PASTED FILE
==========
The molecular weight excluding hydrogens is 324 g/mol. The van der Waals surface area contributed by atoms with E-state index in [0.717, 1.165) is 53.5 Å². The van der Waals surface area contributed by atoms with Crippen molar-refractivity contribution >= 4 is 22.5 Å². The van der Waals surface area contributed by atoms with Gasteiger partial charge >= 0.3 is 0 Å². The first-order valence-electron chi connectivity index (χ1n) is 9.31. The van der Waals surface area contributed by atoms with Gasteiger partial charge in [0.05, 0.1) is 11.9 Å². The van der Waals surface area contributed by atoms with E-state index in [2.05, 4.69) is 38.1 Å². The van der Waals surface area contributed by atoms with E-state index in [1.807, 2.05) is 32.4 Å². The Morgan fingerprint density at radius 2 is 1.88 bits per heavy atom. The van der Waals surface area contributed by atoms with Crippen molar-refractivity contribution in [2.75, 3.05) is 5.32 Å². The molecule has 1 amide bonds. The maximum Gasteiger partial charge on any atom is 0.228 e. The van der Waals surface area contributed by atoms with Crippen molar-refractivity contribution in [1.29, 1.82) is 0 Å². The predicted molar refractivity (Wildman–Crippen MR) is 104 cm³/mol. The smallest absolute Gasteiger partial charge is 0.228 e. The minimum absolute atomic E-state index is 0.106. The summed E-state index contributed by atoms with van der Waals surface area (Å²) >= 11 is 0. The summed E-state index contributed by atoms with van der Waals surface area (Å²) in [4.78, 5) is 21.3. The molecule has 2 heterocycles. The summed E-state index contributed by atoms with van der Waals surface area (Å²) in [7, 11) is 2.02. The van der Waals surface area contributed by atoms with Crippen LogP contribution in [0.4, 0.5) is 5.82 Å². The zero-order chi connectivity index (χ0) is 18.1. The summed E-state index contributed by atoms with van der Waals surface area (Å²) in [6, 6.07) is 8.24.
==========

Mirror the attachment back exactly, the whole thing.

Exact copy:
The molecular weight excluding hydrogens is 324 g/mol. The van der Waals surface area contributed by atoms with E-state index in [0.717, 1.165) is 53.5 Å². The van der Waals surface area contributed by atoms with Crippen molar-refractivity contribution >= 4 is 22.5 Å². The van der Waals surface area contributed by atoms with Gasteiger partial charge >= 0.3 is 0 Å². The first-order valence-electron chi connectivity index (χ1n) is 9.31. The van der Waals surface area contributed by atoms with Gasteiger partial charge in [0.05, 0.1) is 11.9 Å². The van der Waals surface area contributed by atoms with E-state index in [2.05, 4.69) is 38.1 Å². The van der Waals surface area contributed by atoms with E-state index in [1.807, 2.05) is 32.4 Å². The Morgan fingerprint density at radius 2 is 1.88 bits per heavy atom. The van der Waals surface area contributed by atoms with Crippen molar-refractivity contribution in [2.75, 3.05) is 5.32 Å². The molecule has 1 amide bonds. The maximum Gasteiger partial charge on any atom is 0.228 e. The van der Waals surface area contributed by atoms with Crippen molar-refractivity contribution in [1.29, 1.82) is 0 Å². The predicted molar refractivity (Wildman–Crippen MR) is 104 cm³/mol. The smallest absolute Gasteiger partial charge is 0.228 e. The minimum absolute atomic E-state index is 0.106. The summed E-state index contributed by atoms with van der Waals surface area (Å²) >= 11 is 0. The summed E-state index contributed by atoms with van der Waals surface area (Å²) in [4.78, 5) is 21.3. The molecule has 2 heterocycles. The summed E-state index contributed by atoms with van der Waals surface area (Å²) in [7, 11) is 2.02. The van der Waals surface area contributed by atoms with Crippen LogP contribution in [0.4, 0.5) is 5.82 Å². The zero-order chi connectivity index (χ0) is 18.1. The summed E-state index contributed by atoms with van der Waals surface area (Å²) in [6, 6.07) is 8.24.